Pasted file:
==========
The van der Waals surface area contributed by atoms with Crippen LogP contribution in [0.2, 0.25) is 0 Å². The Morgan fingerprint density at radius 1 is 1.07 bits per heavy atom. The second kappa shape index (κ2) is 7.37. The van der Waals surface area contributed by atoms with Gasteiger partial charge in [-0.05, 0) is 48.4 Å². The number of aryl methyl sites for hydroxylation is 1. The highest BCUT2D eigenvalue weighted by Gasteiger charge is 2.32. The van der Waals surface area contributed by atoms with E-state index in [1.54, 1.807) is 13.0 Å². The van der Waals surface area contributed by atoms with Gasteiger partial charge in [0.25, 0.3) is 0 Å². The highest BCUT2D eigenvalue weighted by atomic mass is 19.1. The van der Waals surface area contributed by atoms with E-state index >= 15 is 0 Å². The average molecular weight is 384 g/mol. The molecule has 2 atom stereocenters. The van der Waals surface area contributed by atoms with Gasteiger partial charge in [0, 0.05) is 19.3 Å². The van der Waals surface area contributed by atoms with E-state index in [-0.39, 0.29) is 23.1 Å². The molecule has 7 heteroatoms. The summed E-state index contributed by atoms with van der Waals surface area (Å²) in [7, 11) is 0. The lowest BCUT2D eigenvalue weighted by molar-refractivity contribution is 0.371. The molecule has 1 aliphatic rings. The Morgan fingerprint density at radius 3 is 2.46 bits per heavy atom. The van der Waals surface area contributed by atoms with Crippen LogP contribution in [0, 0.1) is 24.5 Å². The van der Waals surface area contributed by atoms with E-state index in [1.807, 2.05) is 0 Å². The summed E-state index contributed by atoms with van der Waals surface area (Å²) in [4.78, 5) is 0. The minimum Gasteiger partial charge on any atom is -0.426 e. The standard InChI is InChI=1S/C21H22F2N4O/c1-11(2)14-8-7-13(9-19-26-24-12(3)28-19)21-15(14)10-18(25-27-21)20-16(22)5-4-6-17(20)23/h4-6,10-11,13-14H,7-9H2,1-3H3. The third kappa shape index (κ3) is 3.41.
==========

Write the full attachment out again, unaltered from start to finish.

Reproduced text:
The van der Waals surface area contributed by atoms with Crippen LogP contribution in [0.2, 0.25) is 0 Å². The Morgan fingerprint density at radius 1 is 1.07 bits per heavy atom. The second kappa shape index (κ2) is 7.37. The van der Waals surface area contributed by atoms with Gasteiger partial charge in [-0.05, 0) is 48.4 Å². The number of aryl methyl sites for hydroxylation is 1. The highest BCUT2D eigenvalue weighted by Gasteiger charge is 2.32. The van der Waals surface area contributed by atoms with E-state index in [1.54, 1.807) is 13.0 Å². The van der Waals surface area contributed by atoms with Gasteiger partial charge in [0.25, 0.3) is 0 Å². The highest BCUT2D eigenvalue weighted by atomic mass is 19.1. The van der Waals surface area contributed by atoms with E-state index >= 15 is 0 Å². The average molecular weight is 384 g/mol. The molecule has 2 atom stereocenters. The van der Waals surface area contributed by atoms with Gasteiger partial charge in [0, 0.05) is 19.3 Å². The van der Waals surface area contributed by atoms with E-state index in [-0.39, 0.29) is 23.1 Å². The molecule has 7 heteroatoms. The summed E-state index contributed by atoms with van der Waals surface area (Å²) in [7, 11) is 0. The lowest BCUT2D eigenvalue weighted by molar-refractivity contribution is 0.371. The molecule has 1 aliphatic rings. The Morgan fingerprint density at radius 3 is 2.46 bits per heavy atom. The van der Waals surface area contributed by atoms with Crippen LogP contribution in [0, 0.1) is 24.5 Å². The van der Waals surface area contributed by atoms with E-state index in [1.807, 2.05) is 0 Å². The summed E-state index contributed by atoms with van der Waals surface area (Å²) in [4.78, 5) is 0. The minimum Gasteiger partial charge on any atom is -0.426 e. The standard InChI is InChI=1S/C21H22F2N4O/c1-11(2)14-8-7-13(9-19-26-24-12(3)28-19)21-15(14)10-18(25-27-21)20-16(22)5-4-6-17(20)23/h4-6,10-11,13-14H,7-9H2,1-3H3. The third kappa shape index (κ3) is 3.41.